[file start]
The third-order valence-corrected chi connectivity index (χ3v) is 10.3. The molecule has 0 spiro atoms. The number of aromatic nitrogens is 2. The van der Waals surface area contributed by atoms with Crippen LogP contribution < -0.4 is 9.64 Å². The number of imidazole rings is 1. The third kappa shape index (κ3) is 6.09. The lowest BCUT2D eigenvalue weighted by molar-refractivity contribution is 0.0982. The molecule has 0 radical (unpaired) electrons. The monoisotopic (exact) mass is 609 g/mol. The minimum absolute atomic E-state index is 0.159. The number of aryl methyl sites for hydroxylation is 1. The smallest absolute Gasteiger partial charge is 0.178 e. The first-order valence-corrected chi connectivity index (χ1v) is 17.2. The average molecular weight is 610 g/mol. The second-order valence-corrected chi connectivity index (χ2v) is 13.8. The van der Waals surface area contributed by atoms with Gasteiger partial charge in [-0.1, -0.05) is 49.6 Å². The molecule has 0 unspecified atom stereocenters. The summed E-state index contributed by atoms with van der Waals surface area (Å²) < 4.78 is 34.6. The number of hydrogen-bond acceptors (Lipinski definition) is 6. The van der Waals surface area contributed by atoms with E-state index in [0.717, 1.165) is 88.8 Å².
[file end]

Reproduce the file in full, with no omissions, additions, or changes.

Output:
The third-order valence-corrected chi connectivity index (χ3v) is 10.3. The molecule has 0 spiro atoms. The number of aromatic nitrogens is 2. The van der Waals surface area contributed by atoms with Crippen LogP contribution < -0.4 is 9.64 Å². The number of imidazole rings is 1. The third kappa shape index (κ3) is 6.09. The lowest BCUT2D eigenvalue weighted by molar-refractivity contribution is 0.0982. The molecule has 0 radical (unpaired) electrons. The monoisotopic (exact) mass is 609 g/mol. The minimum absolute atomic E-state index is 0.159. The number of aryl methyl sites for hydroxylation is 1. The smallest absolute Gasteiger partial charge is 0.178 e. The first-order valence-corrected chi connectivity index (χ1v) is 17.2. The average molecular weight is 610 g/mol. The second-order valence-corrected chi connectivity index (χ2v) is 13.8. The van der Waals surface area contributed by atoms with Gasteiger partial charge in [-0.1, -0.05) is 49.6 Å². The molecule has 0 unspecified atom stereocenters. The summed E-state index contributed by atoms with van der Waals surface area (Å²) < 4.78 is 34.6. The number of hydrogen-bond acceptors (Lipinski definition) is 6. The van der Waals surface area contributed by atoms with E-state index in [0.717, 1.165) is 88.8 Å².